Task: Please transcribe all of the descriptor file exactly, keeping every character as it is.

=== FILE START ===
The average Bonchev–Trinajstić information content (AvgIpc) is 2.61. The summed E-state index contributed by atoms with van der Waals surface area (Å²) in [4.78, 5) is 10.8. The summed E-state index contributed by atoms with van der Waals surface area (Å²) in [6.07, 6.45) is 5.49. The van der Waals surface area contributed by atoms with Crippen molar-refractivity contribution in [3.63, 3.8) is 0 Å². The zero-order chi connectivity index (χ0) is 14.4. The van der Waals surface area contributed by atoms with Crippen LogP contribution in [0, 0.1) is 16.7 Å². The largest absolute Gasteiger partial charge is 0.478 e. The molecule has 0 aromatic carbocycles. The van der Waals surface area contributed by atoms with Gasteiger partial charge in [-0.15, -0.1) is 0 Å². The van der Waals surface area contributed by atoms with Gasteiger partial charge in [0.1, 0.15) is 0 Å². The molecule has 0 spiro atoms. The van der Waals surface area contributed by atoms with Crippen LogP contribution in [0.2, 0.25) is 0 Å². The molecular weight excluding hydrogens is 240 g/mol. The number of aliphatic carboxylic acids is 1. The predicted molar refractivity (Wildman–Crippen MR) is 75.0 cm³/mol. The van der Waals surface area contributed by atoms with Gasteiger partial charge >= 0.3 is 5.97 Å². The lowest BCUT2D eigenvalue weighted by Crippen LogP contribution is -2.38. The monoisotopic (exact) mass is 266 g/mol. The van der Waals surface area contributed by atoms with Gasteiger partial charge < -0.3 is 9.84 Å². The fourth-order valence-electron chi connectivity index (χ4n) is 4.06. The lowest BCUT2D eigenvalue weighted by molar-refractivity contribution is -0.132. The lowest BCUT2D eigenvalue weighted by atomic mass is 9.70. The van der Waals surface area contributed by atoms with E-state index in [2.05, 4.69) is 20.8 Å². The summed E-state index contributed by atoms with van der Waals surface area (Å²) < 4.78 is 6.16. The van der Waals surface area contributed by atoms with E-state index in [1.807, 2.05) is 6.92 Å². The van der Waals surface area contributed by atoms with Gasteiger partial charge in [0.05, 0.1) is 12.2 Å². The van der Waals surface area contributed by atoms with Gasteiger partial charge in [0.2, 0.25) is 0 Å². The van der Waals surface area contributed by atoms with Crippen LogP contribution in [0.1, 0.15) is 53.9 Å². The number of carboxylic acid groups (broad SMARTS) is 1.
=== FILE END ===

The average Bonchev–Trinajstić information content (AvgIpc) is 2.61. The summed E-state index contributed by atoms with van der Waals surface area (Å²) in [4.78, 5) is 10.8. The summed E-state index contributed by atoms with van der Waals surface area (Å²) in [6.07, 6.45) is 5.49. The van der Waals surface area contributed by atoms with Crippen molar-refractivity contribution in [3.63, 3.8) is 0 Å². The zero-order chi connectivity index (χ0) is 14.4. The van der Waals surface area contributed by atoms with Crippen LogP contribution in [0, 0.1) is 16.7 Å². The largest absolute Gasteiger partial charge is 0.478 e. The molecule has 0 aromatic carbocycles. The van der Waals surface area contributed by atoms with Gasteiger partial charge in [-0.15, -0.1) is 0 Å². The van der Waals surface area contributed by atoms with Gasteiger partial charge in [0.1, 0.15) is 0 Å². The molecule has 0 spiro atoms. The van der Waals surface area contributed by atoms with Crippen LogP contribution in [0.2, 0.25) is 0 Å². The molecular weight excluding hydrogens is 240 g/mol. The number of aliphatic carboxylic acids is 1. The predicted molar refractivity (Wildman–Crippen MR) is 75.0 cm³/mol. The van der Waals surface area contributed by atoms with Gasteiger partial charge >= 0.3 is 5.97 Å². The lowest BCUT2D eigenvalue weighted by Crippen LogP contribution is -2.38. The monoisotopic (exact) mass is 266 g/mol. The van der Waals surface area contributed by atoms with Gasteiger partial charge < -0.3 is 9.84 Å². The fourth-order valence-electron chi connectivity index (χ4n) is 4.06. The lowest BCUT2D eigenvalue weighted by molar-refractivity contribution is -0.132. The lowest BCUT2D eigenvalue weighted by atomic mass is 9.70. The van der Waals surface area contributed by atoms with E-state index in [2.05, 4.69) is 20.8 Å². The summed E-state index contributed by atoms with van der Waals surface area (Å²) < 4.78 is 6.16. The van der Waals surface area contributed by atoms with E-state index in [1.807, 2.05) is 6.92 Å². The van der Waals surface area contributed by atoms with Gasteiger partial charge in [0.05, 0.1) is 12.2 Å². The van der Waals surface area contributed by atoms with Gasteiger partial charge in [0.2, 0.25) is 0 Å². The van der Waals surface area contributed by atoms with Crippen LogP contribution in [0.1, 0.15) is 53.9 Å². The number of carboxylic acid groups (broad SMARTS) is 1.